Antibiotic awareness: Spreading knowledge on antibacterial resistance

Food, from animal production, has undergone a dramatic change since antibiotics began being used for food preservation, on farms and aquaculture operations in the 1930s. As with other animal production operations, the poultry industry began to keep large numbers of animals in smaller spaces, making it easier for diseases to be transmitted. Agricultural antibiotics helped treat infections and adding them to feed had a positive response through increased feed conversion and faster growth. The success realised with antibiotics led to the widespread adoption in the early 1950s into several food production industries.

Antibiotics are used for therapeutic, prophylactic, sub-therapeutic and therapeutic applications. Therapeutic use is for treating an already existing infection. Prophylactic applications are for the prevention of imminent disease in healthy animals, with sub-therapeutic use mainly for growth promotion. Sub-therapeutic antibiotics are also referred to as antibiotic growth promoters (AGPs). Often an existing bacterial infection is treated with the highest dosage being applied while subtherapeutic applications using the lowest doses.

The first warnings regarding the potential for bacteria to develop resistance to antibiotics came as early as 1955 from Alexandra Fleming. Fleming was concerned that small doses could cause a build- up of resistant strains. Several reports confirming the existence of antibiotic-resistant strains of e-coli were reported in 1960. It was suspected that the resistant strains might have developed in animals and were passed on to the human population through ingestion. Antibiotic bans and restrictions were slow to be implemented, mainly due to fragmented concerns and a lack of meaningful international agreements

In 1969, the Swann committee released a series of reforms restricting medically important antibiotics from being used as agricultural antibiotics.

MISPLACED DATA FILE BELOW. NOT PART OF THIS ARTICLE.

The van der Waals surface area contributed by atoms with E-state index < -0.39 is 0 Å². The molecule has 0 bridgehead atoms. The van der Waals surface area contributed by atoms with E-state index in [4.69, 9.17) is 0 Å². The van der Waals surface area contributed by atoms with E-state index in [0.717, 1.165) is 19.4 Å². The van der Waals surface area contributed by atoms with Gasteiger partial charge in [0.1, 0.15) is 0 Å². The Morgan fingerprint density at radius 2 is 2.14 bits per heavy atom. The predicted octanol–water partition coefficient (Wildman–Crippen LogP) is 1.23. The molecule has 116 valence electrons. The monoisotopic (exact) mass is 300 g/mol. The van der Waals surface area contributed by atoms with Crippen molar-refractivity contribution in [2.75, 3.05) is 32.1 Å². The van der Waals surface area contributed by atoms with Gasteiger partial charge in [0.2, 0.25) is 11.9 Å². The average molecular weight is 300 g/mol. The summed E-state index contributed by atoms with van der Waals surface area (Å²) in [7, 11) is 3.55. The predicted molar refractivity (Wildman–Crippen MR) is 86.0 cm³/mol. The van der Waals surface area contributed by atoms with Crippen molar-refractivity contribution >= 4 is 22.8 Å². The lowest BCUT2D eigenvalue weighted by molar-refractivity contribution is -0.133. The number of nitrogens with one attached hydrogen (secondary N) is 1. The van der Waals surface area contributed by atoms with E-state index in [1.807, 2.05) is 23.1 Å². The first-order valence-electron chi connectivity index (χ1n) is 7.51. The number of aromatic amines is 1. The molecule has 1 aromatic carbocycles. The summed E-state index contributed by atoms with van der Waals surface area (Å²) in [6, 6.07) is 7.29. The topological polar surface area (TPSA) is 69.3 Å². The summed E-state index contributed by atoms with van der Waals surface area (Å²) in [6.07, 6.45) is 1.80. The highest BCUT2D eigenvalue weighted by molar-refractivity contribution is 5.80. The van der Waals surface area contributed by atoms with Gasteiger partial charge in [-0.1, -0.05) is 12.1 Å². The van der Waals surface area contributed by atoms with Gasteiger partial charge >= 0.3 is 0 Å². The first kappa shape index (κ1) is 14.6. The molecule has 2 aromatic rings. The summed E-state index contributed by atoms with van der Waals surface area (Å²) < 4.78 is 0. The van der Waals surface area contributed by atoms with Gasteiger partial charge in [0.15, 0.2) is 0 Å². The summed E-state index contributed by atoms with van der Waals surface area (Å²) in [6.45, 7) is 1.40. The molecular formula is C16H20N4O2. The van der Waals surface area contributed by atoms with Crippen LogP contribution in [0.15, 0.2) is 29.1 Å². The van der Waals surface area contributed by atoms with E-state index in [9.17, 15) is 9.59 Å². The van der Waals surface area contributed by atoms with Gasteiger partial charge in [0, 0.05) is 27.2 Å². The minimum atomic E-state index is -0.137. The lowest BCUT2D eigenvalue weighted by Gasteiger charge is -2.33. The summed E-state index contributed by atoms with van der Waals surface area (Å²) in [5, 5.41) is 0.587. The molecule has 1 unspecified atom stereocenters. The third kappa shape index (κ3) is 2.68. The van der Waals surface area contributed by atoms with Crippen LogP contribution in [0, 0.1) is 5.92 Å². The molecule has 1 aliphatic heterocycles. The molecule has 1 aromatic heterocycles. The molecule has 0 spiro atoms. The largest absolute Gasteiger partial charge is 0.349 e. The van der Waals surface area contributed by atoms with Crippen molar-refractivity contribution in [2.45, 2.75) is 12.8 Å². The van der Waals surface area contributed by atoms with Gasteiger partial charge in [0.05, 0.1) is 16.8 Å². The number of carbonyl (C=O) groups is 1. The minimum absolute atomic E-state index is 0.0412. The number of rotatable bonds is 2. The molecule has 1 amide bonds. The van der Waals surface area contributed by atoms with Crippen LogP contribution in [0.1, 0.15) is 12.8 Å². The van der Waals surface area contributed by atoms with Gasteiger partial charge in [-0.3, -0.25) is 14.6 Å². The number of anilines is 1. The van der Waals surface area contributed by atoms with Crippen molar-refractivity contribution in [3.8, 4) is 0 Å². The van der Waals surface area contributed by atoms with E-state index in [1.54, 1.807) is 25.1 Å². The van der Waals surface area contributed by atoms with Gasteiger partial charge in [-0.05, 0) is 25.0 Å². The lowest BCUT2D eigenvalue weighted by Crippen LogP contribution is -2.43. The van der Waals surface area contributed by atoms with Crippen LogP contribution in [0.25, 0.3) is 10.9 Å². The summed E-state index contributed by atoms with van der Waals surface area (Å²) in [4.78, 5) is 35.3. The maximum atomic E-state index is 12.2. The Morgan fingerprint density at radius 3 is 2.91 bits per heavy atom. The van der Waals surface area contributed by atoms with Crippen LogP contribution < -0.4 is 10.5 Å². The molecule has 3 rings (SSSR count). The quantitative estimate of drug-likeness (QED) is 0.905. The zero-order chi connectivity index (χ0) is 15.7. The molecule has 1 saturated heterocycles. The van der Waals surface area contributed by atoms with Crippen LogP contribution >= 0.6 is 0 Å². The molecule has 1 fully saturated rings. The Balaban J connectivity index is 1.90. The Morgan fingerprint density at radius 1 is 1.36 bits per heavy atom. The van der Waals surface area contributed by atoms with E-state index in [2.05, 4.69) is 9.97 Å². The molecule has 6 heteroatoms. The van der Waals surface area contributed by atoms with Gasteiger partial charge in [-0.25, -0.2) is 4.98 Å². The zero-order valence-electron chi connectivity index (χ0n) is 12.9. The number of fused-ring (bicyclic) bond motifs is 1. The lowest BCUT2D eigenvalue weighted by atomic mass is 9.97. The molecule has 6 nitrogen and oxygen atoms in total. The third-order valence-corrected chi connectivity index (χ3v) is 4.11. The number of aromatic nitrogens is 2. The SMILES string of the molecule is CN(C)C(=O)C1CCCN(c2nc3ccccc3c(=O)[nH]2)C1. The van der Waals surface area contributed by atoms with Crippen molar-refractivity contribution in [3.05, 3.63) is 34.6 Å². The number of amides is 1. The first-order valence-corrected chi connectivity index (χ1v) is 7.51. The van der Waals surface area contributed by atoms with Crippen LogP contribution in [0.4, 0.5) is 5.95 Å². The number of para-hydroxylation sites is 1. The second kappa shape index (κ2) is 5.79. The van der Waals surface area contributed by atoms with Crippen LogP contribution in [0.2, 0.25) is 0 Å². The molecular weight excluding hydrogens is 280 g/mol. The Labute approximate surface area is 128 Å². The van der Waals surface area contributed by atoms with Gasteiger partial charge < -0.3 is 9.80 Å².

This was a significant step towards antibiotic control by categorising antibiotics for human

health use or veterinary use. At the farm level, efforts to reduce the prophylactic use of antibiotics and

for growth promotion have also been slow, owing to their success in lowering costs for treating

infections and their benefits for improving feed conversion efficiencies. Also, reports on the risks of antibiotic-resistant microbials are always in the future and people did not perceive the risks as urgent. This is still true today.

Responsible use of antibiotics

 Some progress has been made towards regulating, restricting, and reducing antibiotic use in animal production. In 2006, the European Union, including the United Kingdom, banned the use of all antibiotic growth promoters in farm animals. In 2015, the world health organisation endorsed a Global action plan to raise public awareness and optimise the use of antibiotics. An article in The Lancet Planetary Health found that interventions that restrict antibiotic use in food-producing animals reduced antibiotic-resistant bacteria in these animals by up to 39%. This research directly informed the development of WHO’s new guidelines. In 2005, Korea added over 45 antimicrobial feed additives to the list of requiring a veterinarian to give a script before use. Countries such as Japan have committed to reducing their antibiotic use by a third by 2020. Middle- and low-income countries such as Brazil, China, and Vietnam have committed to reducing, restricting, and banning some antibiotics following WHO’s guidelines.

The banning of AGPs will probably result in production losses for the livestock industry. However, it may refocus efforts towards preventing diseases through improved hygiene and strengthening biosecurity measures. The adoption of the One Health concept by WHO is another way to achieve better health, across multiple sectors, with the single purpose of improving health in people, animals, plants, and their shared environment.